Israel's decision to bar two United States Democratic Representatives, Ilhan Omar and Rashida Tlaib, from entering Israel and visiting Palestine has further exposed the belligerent, racist nature of the Israeli government. But our understanding of the Israeli decision, and the massive controversy and discussion it generated, should not stop there.
Bassam Shakaa, the former Mayor of Nablus, Palestine, passed away on July 22 at the age of 89. Shakaa struggled on behalf of all Palestinians, with profound affinity to pan-Arabism and constant awareness of the global class struggle.
The haunting image of the bodies of Salvadoran father, Oscar Alberto Martinez Ramirez and his daughter, Valeria, who were washed ashore at a riverbank on the Mexico-US border cannot be understood separately from El Salvador’s painful past.
Europe’s “Scramble for Africa” began in earnest in 1881, but never ended. The attempt at dominating the continent using old and new strategies continues to define western relationship with this rich continent.
In 1948, my grandfather, along with thousands of Badrasawis, was expelled by Israeli military forces from our ancestral village of Beit Daras in Palestine. Like hundreds of thousands of Palestinians from over 500 other villages, my grandfather assumed he would be back home in a few weeks. “Why bother to haul the good blankets on the back of a donkey, exposing them to the dust of the journey, when we know that we will return to Beit Daras in a week or so?” he asked my bewildered grandmother, Zeinab.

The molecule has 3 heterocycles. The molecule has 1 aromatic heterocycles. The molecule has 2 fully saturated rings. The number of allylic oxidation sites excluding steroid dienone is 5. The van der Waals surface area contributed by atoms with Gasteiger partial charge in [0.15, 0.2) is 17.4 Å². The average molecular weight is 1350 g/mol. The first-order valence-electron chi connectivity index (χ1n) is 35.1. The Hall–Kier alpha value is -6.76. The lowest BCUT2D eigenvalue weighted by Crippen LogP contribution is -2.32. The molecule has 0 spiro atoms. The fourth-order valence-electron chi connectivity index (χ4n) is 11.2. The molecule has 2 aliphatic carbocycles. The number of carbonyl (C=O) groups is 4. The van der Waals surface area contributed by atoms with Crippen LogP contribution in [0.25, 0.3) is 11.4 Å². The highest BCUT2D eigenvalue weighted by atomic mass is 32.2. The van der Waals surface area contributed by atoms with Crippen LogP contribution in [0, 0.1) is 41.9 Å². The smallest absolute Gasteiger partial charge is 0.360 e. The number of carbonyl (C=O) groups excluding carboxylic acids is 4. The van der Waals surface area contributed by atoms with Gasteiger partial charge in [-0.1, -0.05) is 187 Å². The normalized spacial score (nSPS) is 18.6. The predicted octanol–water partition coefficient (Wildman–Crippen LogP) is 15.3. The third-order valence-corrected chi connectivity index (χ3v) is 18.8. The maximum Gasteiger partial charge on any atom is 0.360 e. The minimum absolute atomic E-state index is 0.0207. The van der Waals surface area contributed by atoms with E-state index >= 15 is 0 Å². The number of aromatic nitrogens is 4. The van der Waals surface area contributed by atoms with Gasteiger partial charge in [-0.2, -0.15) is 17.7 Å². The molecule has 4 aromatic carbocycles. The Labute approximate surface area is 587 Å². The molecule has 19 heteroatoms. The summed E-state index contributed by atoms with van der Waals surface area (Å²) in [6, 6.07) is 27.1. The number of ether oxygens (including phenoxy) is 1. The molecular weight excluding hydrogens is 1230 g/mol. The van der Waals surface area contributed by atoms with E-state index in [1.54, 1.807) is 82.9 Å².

As the 300-foot spire of the Notre Dame Cathedral in Paris tragically came tumbling down on live television, my thoughts ventured to Nuseirat Refugee Camp, my childhood home in the Gaza Strip. The very media that covered the news of the Notre Dame fire seemed oblivious to the obliteration of everything we hold sacred in Palestine as, day after day, Israeli war machinery continues to blow up, bulldoze and desecrate.